Riding Bitch

The daily musings of a writer.

Going Back to Cali, Cali


The next time I post, I will be in Los Angeles again. I’m going for a 10-day visit, at the end of which I’m participating in a 3-day writer’s conference and speaking on a panel about Writing About Loss. Before I leave, I’m being interviewed on HuffingtonPost Live (tomorrow, Thursday, March 19 at 4:00pm ET). Needless to say, it’s a very busy time, and I’m more than a little stressed.

I’m excited to go back to Los Angeles, but also nervous. When I tell people this, they don’t understand why. I’m not sure I totally understand either. I did live there for 19 years. But there’s something about going back to a place you’ve left.

Part of me is nervous that once I’m there, I’ll regret having left, like I’ll be walking (driving) around feeling homesick the whole time.

Another part of me is anxious about being asked the same questions over and over again: “How’s it going in NY? How do you like it? Are you glad you left? Are you coming back?”

I’d be lying if I didn’t admit that just the thought of being in such a big city, dealing with that traffic, makes my stomach tighten a little. I’ve basically been living in the woods for the past eight months — in a quiet, zero traffic, distraction-free, practically people-free zone. I’ve been in “writing mode,” which is a lot different than “meet and greet and speak publicly mode.” Yes, I’ve been to NYC periodically, but I stay with family in Brooklyn and tend to keep my activities local.

Another source of nerves (and emotions) is that being in Los Angeles will remind me of Kaz in a way that I haven’t experienced in a while. Living in NY, where Kaz and I never visited together and therefore shared no memories of, has been a sort of respite from all the emotional triggers that come with familiar sites in a shared geographical location. I know I will be alright, but it’s the not knowing where and when I will encounter these triggers that makes my nervous.

Finally, my heart aches at leaving Ruby behind (it was too complicated and expensive to bring her). I’ve never been away from her for this long, and am already feeling the longing. She’ll be staying with family and going to doggie daycare during the day, so we’ll both be busy. But it will be strange to be apart. Our days upstate are, if nothing else, an exercise in routine. Everything happens around the same time every day. We’re nearly always together, and she is nearly always off leash, running free.

All that said, I am looking forward to the trip, to seeing all my friends, feeling heat, going to the beach, meeting many other talented writers, getting as much done as possible, visiting the mountain where I released Kaz’s ashes and more.

A lot has happened since I left Los Angeles. Maybe going back will remind me of how far I’ve come. Maybe it will remind me why I left.

Ironically, this will be my first time visiting Los Angeles. I will miss upstate NY, but I’ll be back soon.

Looking forward to sharing the journey with you, as always. xo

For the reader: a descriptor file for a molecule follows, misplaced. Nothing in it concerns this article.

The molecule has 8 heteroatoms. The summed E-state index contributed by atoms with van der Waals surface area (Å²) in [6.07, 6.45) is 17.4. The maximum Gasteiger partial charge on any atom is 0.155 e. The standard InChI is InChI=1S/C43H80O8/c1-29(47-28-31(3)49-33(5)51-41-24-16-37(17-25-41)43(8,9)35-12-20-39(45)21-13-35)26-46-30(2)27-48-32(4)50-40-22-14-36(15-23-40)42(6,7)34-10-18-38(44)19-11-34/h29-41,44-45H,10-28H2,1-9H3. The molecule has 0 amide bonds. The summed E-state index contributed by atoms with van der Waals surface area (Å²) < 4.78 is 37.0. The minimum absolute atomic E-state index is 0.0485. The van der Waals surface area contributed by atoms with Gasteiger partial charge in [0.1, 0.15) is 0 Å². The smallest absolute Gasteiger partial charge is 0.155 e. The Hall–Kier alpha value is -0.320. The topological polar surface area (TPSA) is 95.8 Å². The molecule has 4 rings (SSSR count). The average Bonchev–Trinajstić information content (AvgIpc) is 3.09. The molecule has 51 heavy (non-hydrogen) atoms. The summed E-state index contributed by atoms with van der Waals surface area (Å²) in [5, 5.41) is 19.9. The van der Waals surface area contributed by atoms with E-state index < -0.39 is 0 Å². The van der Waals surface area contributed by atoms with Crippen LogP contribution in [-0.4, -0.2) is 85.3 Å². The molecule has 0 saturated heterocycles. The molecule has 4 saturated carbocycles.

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Author: nivaladiva

Freelance writer and independent filmmaker.

9 thoughts on “Going Back to Cali, Cali

  1. Safe journey. I’m sure there will be bittersweet moments in LA, be gentle with yourself. And great luck with your Huff Post interview and the conference.

  2. Ruby is a beauty!

    Thank you for your transparency, Niva…so many things resonated. Going back to San Francisco when I lived in Chicago. Going back to Chicago when I lived in Seattle. And going back to San Francisco, again from Chicago — but this time as a single woman. (My ex and I divorced nearly three years ago.) The feeling of home intertwined with “you can never really go back.” It was only on this last visit to SF that I was asked (so many times) “When are you moving back?” Never before. My answer surprised me. “I don’t know.” As opposed to no.

    I’m moving to Madrid in July instead. My ex and I were there together for three or four days, nearly 16 years ago. In many ways I wish we had never been there together so that I might avoid any triggers and completely make it my own, as you have made upstate NY your own. But that is not reality. My work is to reclaim it for myself and establish new connections, memories and roots.

    Travel gently. You are an inspiration.

  3. I was born and raised in Hawaii and moved to Texas 10 years ago. I get to visit Hawaii for various projects, and though I miss some things, I have no doubt that where I live now is my home. I’ve been following your journey. You have an idyllic life now. You are of the land in which you are now rooted. I am impressed.

    • Thanks so much. Your move from Hawaii to Texas must have been a huge transition. Such different environments! Glad to hear TX feels like home now. It’s true, I do feel rooted in upstate NY, even though I’ve never lived there before. It’s weird (in a good way).

      Thanks for reading the blog!

  4. Safe travels and calm thoughts for you, Niva. Good luck!

  5. what part of l.a. are you going to? I

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